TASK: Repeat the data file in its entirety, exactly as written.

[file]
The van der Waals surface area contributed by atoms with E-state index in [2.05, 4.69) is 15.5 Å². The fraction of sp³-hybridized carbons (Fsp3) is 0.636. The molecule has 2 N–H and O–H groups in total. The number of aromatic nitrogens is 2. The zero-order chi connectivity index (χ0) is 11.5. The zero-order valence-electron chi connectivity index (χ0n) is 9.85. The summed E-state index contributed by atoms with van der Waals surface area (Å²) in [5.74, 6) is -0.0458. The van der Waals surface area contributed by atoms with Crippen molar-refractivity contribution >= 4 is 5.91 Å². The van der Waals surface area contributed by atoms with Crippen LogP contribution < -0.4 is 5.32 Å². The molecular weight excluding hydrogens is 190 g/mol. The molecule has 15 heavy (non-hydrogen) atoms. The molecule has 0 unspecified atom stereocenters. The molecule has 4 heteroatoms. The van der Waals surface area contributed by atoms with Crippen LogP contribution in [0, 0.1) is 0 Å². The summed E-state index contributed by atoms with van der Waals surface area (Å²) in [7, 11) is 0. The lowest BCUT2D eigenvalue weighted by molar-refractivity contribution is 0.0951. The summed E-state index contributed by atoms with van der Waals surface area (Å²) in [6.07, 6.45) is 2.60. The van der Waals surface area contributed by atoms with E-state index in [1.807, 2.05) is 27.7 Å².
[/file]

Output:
The van der Waals surface area contributed by atoms with E-state index in [2.05, 4.69) is 15.5 Å². The fraction of sp³-hybridized carbons (Fsp3) is 0.636. The molecule has 2 N–H and O–H groups in total. The number of aromatic nitrogens is 2. The zero-order chi connectivity index (χ0) is 11.5. The zero-order valence-electron chi connectivity index (χ0n) is 9.85. The summed E-state index contributed by atoms with van der Waals surface area (Å²) in [5.74, 6) is -0.0458. The van der Waals surface area contributed by atoms with Crippen molar-refractivity contribution >= 4 is 5.91 Å². The van der Waals surface area contributed by atoms with Crippen LogP contribution < -0.4 is 5.32 Å². The molecular weight excluding hydrogens is 190 g/mol. The molecule has 15 heavy (non-hydrogen) atoms. The molecule has 0 unspecified atom stereocenters. The molecule has 4 heteroatoms. The van der Waals surface area contributed by atoms with Crippen LogP contribution in [0, 0.1) is 0 Å². The summed E-state index contributed by atoms with van der Waals surface area (Å²) in [7, 11) is 0. The lowest BCUT2D eigenvalue weighted by molar-refractivity contribution is 0.0951. The summed E-state index contributed by atoms with van der Waals surface area (Å²) in [6.07, 6.45) is 2.60. The van der Waals surface area contributed by atoms with E-state index in [1.807, 2.05) is 27.7 Å².